“Overruns” are counterfeits created by the owners of factories that produce genuine designer products. The counterfeits are forged from the left over material, they are of good quality, and often are identical to the designer’s product save a name or logo. The authors defend this kind of counterfeiting on the grounds that many designers produce their luxury products in sweatshops, through producing “overrun” counterfeits, workers are able to supplement meager wages, which would otherwise constitute only one percent of the cost of the designer’s product. Clearly, this defense works from the perspective of “moral rights.” It also applies to a “utilitarian perspective,” without the additional income of counterfeiting workers would not receive a benefit from the product that equaled their share of the labor. Finally, from the “relativistic” perspective, the majority of societies condemn sweatshops as unethical, so this small revenge could be seen as fair.
UNESCO's campaign to expose counterfeiting in connection to the other crimes and abuse of the black market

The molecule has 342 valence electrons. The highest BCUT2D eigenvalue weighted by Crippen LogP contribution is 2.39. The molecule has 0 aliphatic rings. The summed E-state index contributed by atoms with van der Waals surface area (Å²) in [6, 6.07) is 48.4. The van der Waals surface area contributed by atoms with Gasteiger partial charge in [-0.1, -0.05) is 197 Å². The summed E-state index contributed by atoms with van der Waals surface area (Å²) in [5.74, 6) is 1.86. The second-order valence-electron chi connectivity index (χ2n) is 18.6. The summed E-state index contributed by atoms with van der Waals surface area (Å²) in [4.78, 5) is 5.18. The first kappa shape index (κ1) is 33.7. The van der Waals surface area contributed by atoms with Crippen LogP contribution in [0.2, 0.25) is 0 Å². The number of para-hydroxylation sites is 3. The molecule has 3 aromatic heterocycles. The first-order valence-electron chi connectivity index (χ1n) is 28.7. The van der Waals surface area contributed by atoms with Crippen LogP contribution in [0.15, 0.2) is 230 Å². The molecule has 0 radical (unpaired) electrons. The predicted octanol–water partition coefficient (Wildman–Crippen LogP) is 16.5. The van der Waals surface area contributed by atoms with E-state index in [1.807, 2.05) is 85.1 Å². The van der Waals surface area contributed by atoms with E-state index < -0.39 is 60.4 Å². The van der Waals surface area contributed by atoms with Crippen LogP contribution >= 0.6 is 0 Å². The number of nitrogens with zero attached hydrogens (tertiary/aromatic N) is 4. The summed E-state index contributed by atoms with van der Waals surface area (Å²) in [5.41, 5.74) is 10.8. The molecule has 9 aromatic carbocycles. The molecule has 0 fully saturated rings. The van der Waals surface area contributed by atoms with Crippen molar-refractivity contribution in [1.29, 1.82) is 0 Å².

Third, “condoned copies,” in which legitimized fashion houses produce less expensive copies of haute couture designs (the authors cite as examples Victor Costa and Jack Mulqueen) is defended on “relativistic” grounds. Designers themselves often agree to the use of their designs, and one could argue the entire industry of fashion is based on copying, therefore this form of counterfeiting could be deemed acceptable.
“Self-Copies,” are designers’ reproductions of their own work. It is difficult to turn a profit in the luxury good industry; therefore many designers rely on supplementary ready-to-wear lines to keep their businesses afloat. However, if not handled carefully, increased production can flood the market with your product, thus diminishing its mystic value (the authors use as an example Gucci in the 1980s).
The main ethical dilemma around “self-copies” and other counterfeits of a high quality, equal to that of the luxury good they imitate is that it confuses the value attributed to the original product. Designers must rely solely on mystic value, brands and logos, to justify the higher cost of their product when counterfeiters begin producing products of equally quality at a lower cost.
At the conclusion of the article counterfeiting remains an ethical “gray area,” where equal arguments can be made for and against the practice.